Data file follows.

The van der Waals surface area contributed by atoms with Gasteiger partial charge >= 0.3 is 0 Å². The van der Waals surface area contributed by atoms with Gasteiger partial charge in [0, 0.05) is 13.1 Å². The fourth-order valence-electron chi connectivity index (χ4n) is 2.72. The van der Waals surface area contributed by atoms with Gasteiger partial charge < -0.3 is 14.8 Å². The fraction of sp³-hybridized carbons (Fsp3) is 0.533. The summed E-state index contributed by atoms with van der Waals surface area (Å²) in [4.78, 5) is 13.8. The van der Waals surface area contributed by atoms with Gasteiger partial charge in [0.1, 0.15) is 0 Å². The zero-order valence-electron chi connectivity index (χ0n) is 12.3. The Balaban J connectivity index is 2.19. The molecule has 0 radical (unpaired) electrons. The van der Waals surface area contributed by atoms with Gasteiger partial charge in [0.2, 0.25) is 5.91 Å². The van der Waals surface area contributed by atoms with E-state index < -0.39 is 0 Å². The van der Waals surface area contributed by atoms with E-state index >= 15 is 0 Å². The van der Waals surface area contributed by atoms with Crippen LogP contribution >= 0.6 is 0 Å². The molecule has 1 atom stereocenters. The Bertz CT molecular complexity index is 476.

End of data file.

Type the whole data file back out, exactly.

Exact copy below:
The van der Waals surface area contributed by atoms with Gasteiger partial charge >= 0.3 is 0 Å². The van der Waals surface area contributed by atoms with Gasteiger partial charge in [0, 0.05) is 13.1 Å². The fourth-order valence-electron chi connectivity index (χ4n) is 2.72. The van der Waals surface area contributed by atoms with Gasteiger partial charge < -0.3 is 14.8 Å². The fraction of sp³-hybridized carbons (Fsp3) is 0.533. The summed E-state index contributed by atoms with van der Waals surface area (Å²) in [4.78, 5) is 13.8. The van der Waals surface area contributed by atoms with Gasteiger partial charge in [0.1, 0.15) is 0 Å². The zero-order valence-electron chi connectivity index (χ0n) is 12.3. The Balaban J connectivity index is 2.19. The molecule has 0 radical (unpaired) electrons. The van der Waals surface area contributed by atoms with Gasteiger partial charge in [0.2, 0.25) is 5.91 Å². The van der Waals surface area contributed by atoms with E-state index < -0.39 is 0 Å². The van der Waals surface area contributed by atoms with E-state index >= 15 is 0 Å². The van der Waals surface area contributed by atoms with Crippen LogP contribution >= 0.6 is 0 Å². The molecule has 1 atom stereocenters. The Bertz CT molecular complexity index is 476.